Over the past several years, it seems we have heard about data being breached more and more. When we hear of large institutions being hacked, it is concerning knowing our personal information may be in the hands of someone with bad intentions. Data security is important not only to large businesses but more and more, and it is at the forefront of the average person’s mind. This can be alarming, with more of our lives being documented and conducted online. As consumers, we give out our information digitally multiple times a day in ways we can’t even imagine. The truth is, the little computer you carry around your pocket digitally tracks your every move. Aside from the “hidden” information gathering, many things we do, usually for convenience, expose us. If someone were to pick up your phone right now, could they click a button and get into your social media accounts? Your bank account? If you store your passwords, this is very much a reality.
That being said, your data matters. Whether you are a corporation with proprietary information or a mom with pictures of your kids on your hard drive, it all carries equal weight in your world. ACE Recycling understands this because we have proprietary information and pictures of our kids on our hard drives. We get it. This is why information security is our number one priority. We also understand that all this talk about overwriting data and data erasure methods may be difficult to understand. This article aims to explain what data wiping is and the standards that guide it.
The Industry of Data Security
The industry ACE Recycling is in is called IT Asset Disposition (ITAD). This industry is created around removing data securely, which makes sense considering all the data out there that would rock the world if it got out (think CIA). More recently, it has become central to the idea of a circular economy focusing on information security and data erasure, allowing disk drives to be re-used without a data breach. Ensuring toxic materials are disposed of properly and materials are recycled for reuse to reduce the need to extract more is all part of ITAD.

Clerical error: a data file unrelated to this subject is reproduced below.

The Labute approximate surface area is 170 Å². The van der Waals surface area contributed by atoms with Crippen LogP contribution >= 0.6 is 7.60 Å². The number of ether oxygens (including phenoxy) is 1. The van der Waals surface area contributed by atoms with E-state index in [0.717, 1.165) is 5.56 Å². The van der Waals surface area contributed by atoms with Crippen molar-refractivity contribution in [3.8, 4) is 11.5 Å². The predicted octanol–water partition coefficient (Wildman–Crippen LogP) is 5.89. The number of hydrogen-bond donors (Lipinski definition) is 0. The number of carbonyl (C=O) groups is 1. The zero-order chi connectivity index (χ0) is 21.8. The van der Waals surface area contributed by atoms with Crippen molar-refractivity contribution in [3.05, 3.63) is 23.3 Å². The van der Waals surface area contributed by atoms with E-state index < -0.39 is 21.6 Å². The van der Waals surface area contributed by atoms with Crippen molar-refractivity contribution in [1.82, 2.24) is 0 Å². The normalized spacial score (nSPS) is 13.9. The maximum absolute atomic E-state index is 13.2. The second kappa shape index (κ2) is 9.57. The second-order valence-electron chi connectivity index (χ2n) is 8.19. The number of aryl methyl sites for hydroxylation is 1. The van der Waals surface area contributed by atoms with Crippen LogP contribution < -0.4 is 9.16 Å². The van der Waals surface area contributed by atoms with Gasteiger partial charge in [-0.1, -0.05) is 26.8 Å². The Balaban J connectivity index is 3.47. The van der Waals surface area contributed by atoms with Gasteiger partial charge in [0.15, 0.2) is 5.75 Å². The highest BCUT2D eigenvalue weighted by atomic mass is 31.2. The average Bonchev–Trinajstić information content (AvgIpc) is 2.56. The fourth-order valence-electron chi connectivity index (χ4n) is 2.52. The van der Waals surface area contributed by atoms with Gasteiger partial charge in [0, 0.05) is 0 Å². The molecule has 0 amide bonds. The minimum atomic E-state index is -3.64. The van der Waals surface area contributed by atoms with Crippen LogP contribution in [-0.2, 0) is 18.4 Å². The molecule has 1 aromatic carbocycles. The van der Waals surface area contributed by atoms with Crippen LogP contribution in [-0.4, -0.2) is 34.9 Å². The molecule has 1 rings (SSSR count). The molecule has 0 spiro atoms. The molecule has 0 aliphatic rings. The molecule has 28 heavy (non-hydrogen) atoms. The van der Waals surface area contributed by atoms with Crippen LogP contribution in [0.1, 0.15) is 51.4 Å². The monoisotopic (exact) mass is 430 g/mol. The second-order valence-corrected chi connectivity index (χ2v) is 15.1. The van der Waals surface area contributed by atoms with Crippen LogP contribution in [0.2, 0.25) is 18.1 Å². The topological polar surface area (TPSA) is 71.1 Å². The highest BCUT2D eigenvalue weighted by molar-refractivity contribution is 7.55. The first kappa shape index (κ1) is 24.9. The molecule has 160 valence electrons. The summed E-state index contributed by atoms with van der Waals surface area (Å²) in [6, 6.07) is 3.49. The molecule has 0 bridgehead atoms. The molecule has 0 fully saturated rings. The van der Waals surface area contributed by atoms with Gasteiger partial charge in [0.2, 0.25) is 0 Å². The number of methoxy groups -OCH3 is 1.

Like most things, electronic disposal and creation is a multi-faceted issue with enough information to write a book on. Electronics contain many toxic materials, such as arsenic, mercury, and lead. They also contain not necessarily harmful elements, but the environmental and human cost of extracting these natural resources is steep. Additionally, many of the materials that go into our electronics are rare. Three of particular importance are cobalt, neodymium, and dysprosium. The latter are rare earth minerals. These minerals are found sporadically within the Earth instead of in large seams like coal or copper. Consequently, they are difficult to find and extract in limited quantities. With the pace of mining these materials accelerating as demand for electronics increases, they become rarer and rarer. By re-using the elements in current electronics and the various components within them, fewer elements are being pulled from the Earth. Thus, reducing the impact on the environment and the people that live in the area.
The Human Impact